Technically Incorrect offers a slightly twisted take on the tech that's taken over our lives.
The police described Onasi Olio Rojas's Facebook Live broadcast in stark terms.
"He has his camera in his right hand, videotaping himself as he's driving, has no seatbelt on, he starts to hit speeds of 90 miles an hour, which increases to 100 miles an hour, then you see several erratic lane changes where he goes from the high-speed lane to the low-speed lane, into the breakdown lane, in and out of traffic," Capt. John Allen of Rhode Island State Police told WPRI-TV.
Police say he reached a speed of 115 mph as he weaved in an out of traffic on Route 6 in Providence, Rhode Island, on Wednesday morning.
It didn't end well. He allegedly crashed into a garbage truck at a speed police estimate as 90 mph. Police say it took firefighters some time to get the 20-year-old out of his Honda.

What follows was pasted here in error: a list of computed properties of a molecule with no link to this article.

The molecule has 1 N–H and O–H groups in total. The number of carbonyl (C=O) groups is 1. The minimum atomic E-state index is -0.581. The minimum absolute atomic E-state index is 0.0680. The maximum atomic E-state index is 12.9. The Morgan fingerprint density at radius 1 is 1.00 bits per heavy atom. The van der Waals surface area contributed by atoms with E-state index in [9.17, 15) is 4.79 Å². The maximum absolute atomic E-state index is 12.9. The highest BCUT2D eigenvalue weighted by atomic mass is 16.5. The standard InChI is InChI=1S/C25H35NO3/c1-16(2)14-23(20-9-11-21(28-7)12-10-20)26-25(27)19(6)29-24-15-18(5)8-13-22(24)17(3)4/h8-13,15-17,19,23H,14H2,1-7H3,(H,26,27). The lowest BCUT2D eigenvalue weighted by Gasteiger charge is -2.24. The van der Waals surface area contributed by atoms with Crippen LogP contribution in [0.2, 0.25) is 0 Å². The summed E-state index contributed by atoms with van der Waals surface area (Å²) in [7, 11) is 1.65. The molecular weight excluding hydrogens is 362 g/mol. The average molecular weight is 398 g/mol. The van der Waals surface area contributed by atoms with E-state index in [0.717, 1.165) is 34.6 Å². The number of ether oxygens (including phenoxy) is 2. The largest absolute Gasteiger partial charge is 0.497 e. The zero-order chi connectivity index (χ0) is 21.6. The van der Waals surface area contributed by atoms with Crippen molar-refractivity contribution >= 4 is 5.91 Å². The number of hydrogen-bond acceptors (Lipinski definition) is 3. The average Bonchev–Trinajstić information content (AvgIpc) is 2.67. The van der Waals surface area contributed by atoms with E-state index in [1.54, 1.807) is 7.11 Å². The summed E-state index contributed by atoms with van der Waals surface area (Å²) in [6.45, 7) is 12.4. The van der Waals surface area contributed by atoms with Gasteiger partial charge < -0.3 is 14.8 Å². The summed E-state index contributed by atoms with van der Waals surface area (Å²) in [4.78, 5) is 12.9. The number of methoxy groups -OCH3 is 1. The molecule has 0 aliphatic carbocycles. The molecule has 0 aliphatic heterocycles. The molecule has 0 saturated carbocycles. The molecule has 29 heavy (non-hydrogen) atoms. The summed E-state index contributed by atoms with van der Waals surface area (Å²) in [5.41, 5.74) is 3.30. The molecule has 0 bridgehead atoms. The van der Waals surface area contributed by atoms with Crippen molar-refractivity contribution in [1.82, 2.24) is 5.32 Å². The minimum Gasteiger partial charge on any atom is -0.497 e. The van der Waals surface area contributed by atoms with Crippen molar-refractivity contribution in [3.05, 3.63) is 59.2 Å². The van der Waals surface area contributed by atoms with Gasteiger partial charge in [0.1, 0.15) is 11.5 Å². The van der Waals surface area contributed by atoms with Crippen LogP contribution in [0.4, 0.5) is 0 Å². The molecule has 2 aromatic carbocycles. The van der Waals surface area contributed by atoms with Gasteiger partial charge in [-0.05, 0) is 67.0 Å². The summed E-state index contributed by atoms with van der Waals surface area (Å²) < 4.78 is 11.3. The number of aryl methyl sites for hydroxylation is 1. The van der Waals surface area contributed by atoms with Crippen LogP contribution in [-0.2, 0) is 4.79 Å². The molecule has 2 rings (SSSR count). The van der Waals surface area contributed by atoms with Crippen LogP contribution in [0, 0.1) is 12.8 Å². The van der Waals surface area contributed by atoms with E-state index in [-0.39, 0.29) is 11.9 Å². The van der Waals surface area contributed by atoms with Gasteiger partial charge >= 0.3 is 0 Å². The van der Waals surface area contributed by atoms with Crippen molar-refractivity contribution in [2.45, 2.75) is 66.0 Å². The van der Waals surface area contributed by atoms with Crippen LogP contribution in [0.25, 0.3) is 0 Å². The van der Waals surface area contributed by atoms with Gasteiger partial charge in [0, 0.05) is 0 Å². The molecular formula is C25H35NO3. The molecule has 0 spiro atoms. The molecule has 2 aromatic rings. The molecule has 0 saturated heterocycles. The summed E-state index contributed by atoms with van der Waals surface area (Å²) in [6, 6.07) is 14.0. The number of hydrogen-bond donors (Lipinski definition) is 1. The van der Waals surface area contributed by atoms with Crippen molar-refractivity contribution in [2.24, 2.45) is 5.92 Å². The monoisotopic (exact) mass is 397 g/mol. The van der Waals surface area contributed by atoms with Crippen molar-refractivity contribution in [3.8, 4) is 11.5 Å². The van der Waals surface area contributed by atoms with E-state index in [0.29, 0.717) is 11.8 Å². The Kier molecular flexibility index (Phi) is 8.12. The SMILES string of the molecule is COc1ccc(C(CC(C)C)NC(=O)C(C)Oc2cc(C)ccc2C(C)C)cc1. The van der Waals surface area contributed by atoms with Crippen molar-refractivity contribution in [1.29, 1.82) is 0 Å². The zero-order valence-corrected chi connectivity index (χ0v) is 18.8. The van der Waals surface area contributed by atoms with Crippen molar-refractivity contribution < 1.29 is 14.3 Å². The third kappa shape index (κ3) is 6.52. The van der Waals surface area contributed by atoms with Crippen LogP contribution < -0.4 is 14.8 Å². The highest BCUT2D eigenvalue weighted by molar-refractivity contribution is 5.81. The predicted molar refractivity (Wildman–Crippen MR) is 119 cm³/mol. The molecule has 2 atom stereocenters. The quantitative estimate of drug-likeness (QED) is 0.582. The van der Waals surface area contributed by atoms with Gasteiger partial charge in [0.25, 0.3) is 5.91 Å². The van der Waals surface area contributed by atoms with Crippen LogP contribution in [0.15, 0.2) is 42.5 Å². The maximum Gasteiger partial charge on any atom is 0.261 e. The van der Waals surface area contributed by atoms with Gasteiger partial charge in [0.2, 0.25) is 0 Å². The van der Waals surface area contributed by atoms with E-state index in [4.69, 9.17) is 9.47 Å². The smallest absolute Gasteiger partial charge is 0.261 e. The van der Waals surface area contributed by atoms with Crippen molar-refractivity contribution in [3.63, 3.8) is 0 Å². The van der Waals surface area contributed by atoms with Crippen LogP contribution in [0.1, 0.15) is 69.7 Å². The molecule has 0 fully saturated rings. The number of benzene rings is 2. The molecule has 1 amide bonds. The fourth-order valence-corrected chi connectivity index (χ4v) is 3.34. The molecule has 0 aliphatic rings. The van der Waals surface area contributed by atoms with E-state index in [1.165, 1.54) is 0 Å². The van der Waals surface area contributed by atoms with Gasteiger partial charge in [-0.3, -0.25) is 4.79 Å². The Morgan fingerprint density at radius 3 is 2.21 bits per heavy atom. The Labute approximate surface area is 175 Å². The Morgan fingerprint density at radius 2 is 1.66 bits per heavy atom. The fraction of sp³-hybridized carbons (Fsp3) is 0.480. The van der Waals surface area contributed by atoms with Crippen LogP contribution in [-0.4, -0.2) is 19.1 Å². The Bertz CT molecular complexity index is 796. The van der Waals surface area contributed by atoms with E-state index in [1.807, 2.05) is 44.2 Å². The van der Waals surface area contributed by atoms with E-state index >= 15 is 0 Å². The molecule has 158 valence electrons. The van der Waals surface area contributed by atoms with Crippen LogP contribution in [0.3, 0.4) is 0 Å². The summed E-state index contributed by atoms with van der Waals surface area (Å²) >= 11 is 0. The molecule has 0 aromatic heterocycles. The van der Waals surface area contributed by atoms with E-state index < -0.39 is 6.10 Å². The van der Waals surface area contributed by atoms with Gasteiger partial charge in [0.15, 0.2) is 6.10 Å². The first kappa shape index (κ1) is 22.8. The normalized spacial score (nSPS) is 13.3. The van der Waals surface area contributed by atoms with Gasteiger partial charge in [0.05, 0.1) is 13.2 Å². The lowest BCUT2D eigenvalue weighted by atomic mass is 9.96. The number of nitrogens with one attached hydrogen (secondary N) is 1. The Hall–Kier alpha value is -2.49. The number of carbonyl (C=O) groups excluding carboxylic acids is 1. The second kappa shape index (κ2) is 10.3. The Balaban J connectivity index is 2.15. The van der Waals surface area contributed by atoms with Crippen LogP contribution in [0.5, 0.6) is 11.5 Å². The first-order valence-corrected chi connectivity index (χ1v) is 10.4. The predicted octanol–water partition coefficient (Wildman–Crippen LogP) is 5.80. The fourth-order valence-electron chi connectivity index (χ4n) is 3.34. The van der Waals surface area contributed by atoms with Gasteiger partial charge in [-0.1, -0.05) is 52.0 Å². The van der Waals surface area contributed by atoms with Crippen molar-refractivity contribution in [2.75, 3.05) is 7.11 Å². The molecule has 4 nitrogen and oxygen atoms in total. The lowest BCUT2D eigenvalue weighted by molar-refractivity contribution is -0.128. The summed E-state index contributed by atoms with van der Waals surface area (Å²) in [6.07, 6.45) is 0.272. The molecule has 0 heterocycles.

He will, they say, be arraigned. The police department didn't immediately respond to a request for comment about Rojas's condition, but reports say that it's already asked Facebook to preserve the video as evidence.
Facebook told me it doesn't discuss specific cases. However, a company spokeswoman said: "People watching Live video can report violations of our Community Standards, and we will take action to remove any violating content as quickly as possible. We also encourage people to contact law enforcement if they see a Live stream in which someone is in danger."
The temptation to broadcast yourself live doing dangerous or patently stupid things is too great for many, including the famous.
Golden State Warriors' power forward Draymond Green, for example, allegedly posted a video to Snapchat, as he drove as 118mph in his new BMW. Green later apologized.
Performing for the camera while speeding has also led to deaths. In one case, the families of the dead released a video of the ride in the hope that others might be deterred from such behavior.
People, however, will do what they will do to get noticed, if only for a few seconds or minutes. The potential consequences seem to escape them. Until those consequences hit them, that is.